Intense Gender Learning for Pacific Police Officers

Police officers from around the Pacific attending a workshop on violence against women in Nadi have been undergoing an intense learning process on how gender inequality pervades all aspects of society and denies women the full enjoyment of their human rig

The workshop funded by the Australian Federal Police (AFP) and facilitated by the Fiji Women’s Crisis Centre (FWCC) focused on how gender relations had changed in Pacific communities but also on the many barriers that remained.

The participants shared the experiences in their police stations and communities about the kinds of violence and barriers women continue to face. Some participants continued to believe that women brought the violence on themselves by nagging or not obeying their husbands. 

These kinds of attitudes prevent police officers from seeing violence against women as a crime and a violation of human rights.

As a result they do not take women’s complaints seriously, sometimes sending the woman back to her fate at the hands of a violent partner.

Officers need to investigate the crime and not bring their personal prejudices, feelings and beliefs into their investigations.

Lead facilitator, Shamima Ali, the Coordinator of the Fiji Women’s Crisis Centre, helped the police officers see the importance of thoroughly understanding gender dynamics and how men use their power and privilege to keep women subjugated and stuck in violent relationships. 

While there has been improved legislation and decreased tolerance to violence against women, there are still barriers such as religion and culture which prevents women from enjoying their full human rights. 

This inequality is also manifested in the double standards applied to women and men for doing the same things. For example, men are not stigmatised for drinking, having affairs or taking a rest in the middle of the day.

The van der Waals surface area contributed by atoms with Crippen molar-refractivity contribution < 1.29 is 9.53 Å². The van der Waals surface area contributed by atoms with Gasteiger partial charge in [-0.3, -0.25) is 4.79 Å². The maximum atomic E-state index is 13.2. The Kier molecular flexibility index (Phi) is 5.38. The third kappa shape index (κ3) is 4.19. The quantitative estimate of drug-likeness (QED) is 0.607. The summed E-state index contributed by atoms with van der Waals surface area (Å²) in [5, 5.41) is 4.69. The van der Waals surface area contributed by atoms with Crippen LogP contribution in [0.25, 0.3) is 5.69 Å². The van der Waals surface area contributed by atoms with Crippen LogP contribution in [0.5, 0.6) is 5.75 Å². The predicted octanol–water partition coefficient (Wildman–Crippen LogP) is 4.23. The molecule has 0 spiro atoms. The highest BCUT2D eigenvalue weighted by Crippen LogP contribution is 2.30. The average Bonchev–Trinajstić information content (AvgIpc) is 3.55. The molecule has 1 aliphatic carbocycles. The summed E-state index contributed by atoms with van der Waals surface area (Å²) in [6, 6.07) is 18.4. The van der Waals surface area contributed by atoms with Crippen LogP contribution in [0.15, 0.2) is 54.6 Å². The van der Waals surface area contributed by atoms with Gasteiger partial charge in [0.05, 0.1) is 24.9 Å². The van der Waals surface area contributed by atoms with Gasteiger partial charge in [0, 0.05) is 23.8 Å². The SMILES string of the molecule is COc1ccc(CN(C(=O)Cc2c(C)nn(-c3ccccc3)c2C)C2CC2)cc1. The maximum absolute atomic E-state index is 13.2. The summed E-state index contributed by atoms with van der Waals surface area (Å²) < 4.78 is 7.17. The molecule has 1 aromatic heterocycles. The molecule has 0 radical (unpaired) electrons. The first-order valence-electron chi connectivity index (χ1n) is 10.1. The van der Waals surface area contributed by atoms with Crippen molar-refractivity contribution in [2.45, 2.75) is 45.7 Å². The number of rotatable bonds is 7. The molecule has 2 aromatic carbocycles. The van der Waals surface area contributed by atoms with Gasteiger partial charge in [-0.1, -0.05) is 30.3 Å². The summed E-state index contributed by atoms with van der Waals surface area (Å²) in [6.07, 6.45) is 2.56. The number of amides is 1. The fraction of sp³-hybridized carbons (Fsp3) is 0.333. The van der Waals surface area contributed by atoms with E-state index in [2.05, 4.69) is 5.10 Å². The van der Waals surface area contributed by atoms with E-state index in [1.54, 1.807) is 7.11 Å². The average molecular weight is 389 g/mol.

If a woman was to go out for a drink and come back drunk, she would face a beating from her partner. However, if her partner were to do the same, he did not have to fear the same beating and often would use alcohol as an excuse to vent his frustrations by beating her up.

 If women were to have an affair she was automatically condemned and labelled a “bad woman” and many times would be assaulted severely if the affair were to be discovered. The same does not happen to men who get off lightly and would not suffer the same kind of stigma for conducting an affair.

The inequality faced by women also manifests itself in the sporting arena where not many women reach the top echelons of sport because of the control exerted over their lives.

For example, a young woman who may reach advanced levels in a particular sport would more often than not, drop out of that sport once she formed an intimate relationship because of pressure from her partner. This is compared to a man who has the freedom to pursue a successful sporting career with lots of family and community support. 

This inequality then becomes institutionalised in the sporting arena when governments and sporting bodies focus the majority of funding and resources on men’s sport to the detriment of women’s sports. 

Participants are from Cook Islands, Fiji, Kiribati, Nauru, Niue, Papua New Guinea, Samoa, Solomon Islands, Tonga, Tuvalu and Vanuatu.

The workshop began on Monday and will end on 18 November.